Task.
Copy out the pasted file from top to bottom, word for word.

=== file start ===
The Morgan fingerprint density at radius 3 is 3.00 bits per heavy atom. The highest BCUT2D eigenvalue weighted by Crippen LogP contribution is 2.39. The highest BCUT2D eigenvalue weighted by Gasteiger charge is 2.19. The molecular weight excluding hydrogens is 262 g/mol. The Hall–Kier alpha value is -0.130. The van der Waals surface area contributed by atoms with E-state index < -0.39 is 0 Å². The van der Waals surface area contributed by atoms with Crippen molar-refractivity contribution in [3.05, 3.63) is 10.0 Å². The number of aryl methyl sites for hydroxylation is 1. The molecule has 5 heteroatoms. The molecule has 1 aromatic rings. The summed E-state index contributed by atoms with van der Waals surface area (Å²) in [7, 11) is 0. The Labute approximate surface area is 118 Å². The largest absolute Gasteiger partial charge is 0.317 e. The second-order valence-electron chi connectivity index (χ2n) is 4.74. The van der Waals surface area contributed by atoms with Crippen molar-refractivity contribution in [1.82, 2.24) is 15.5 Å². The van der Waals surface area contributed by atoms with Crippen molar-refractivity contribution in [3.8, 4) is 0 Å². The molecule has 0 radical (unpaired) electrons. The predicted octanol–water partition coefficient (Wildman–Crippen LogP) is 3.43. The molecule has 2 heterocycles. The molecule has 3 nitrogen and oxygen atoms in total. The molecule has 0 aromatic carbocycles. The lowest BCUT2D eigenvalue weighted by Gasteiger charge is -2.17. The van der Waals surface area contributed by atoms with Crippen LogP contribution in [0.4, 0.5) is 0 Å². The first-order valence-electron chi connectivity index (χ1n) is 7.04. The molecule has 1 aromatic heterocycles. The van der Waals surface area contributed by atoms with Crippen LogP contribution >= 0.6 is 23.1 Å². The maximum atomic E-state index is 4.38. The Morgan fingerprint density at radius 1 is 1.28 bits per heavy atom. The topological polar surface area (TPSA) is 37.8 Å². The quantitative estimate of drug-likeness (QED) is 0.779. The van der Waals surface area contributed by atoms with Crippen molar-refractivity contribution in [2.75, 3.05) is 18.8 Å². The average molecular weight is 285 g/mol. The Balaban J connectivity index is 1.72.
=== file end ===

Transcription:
The Morgan fingerprint density at radius 3 is 3.00 bits per heavy atom. The highest BCUT2D eigenvalue weighted by Crippen LogP contribution is 2.39. The highest BCUT2D eigenvalue weighted by Gasteiger charge is 2.19. The molecular weight excluding hydrogens is 262 g/mol. The Hall–Kier alpha value is -0.130. The van der Waals surface area contributed by atoms with E-state index < -0.39 is 0 Å². The van der Waals surface area contributed by atoms with Crippen molar-refractivity contribution in [3.05, 3.63) is 10.0 Å². The number of aryl methyl sites for hydroxylation is 1. The molecule has 5 heteroatoms. The molecule has 1 aromatic rings. The summed E-state index contributed by atoms with van der Waals surface area (Å²) in [7, 11) is 0. The Labute approximate surface area is 118 Å². The largest absolute Gasteiger partial charge is 0.317 e. The second-order valence-electron chi connectivity index (χ2n) is 4.74. The van der Waals surface area contributed by atoms with Crippen molar-refractivity contribution in [1.82, 2.24) is 15.5 Å². The van der Waals surface area contributed by atoms with Crippen molar-refractivity contribution in [3.8, 4) is 0 Å². The molecule has 0 radical (unpaired) electrons. The predicted octanol–water partition coefficient (Wildman–Crippen LogP) is 3.43. The molecule has 2 heterocycles. The molecule has 3 nitrogen and oxygen atoms in total. The molecule has 0 aromatic carbocycles. The lowest BCUT2D eigenvalue weighted by Gasteiger charge is -2.17. The van der Waals surface area contributed by atoms with Crippen LogP contribution in [0.4, 0.5) is 0 Å². The first-order valence-electron chi connectivity index (χ1n) is 7.04. The molecule has 1 aromatic heterocycles. The van der Waals surface area contributed by atoms with Crippen LogP contribution >= 0.6 is 23.1 Å². The maximum atomic E-state index is 4.38. The Morgan fingerprint density at radius 1 is 1.28 bits per heavy atom. The topological polar surface area (TPSA) is 37.8 Å². The quantitative estimate of drug-likeness (QED) is 0.779. The van der Waals surface area contributed by atoms with Crippen molar-refractivity contribution in [2.75, 3.05) is 18.8 Å². The average molecular weight is 285 g/mol. The Balaban J connectivity index is 1.72.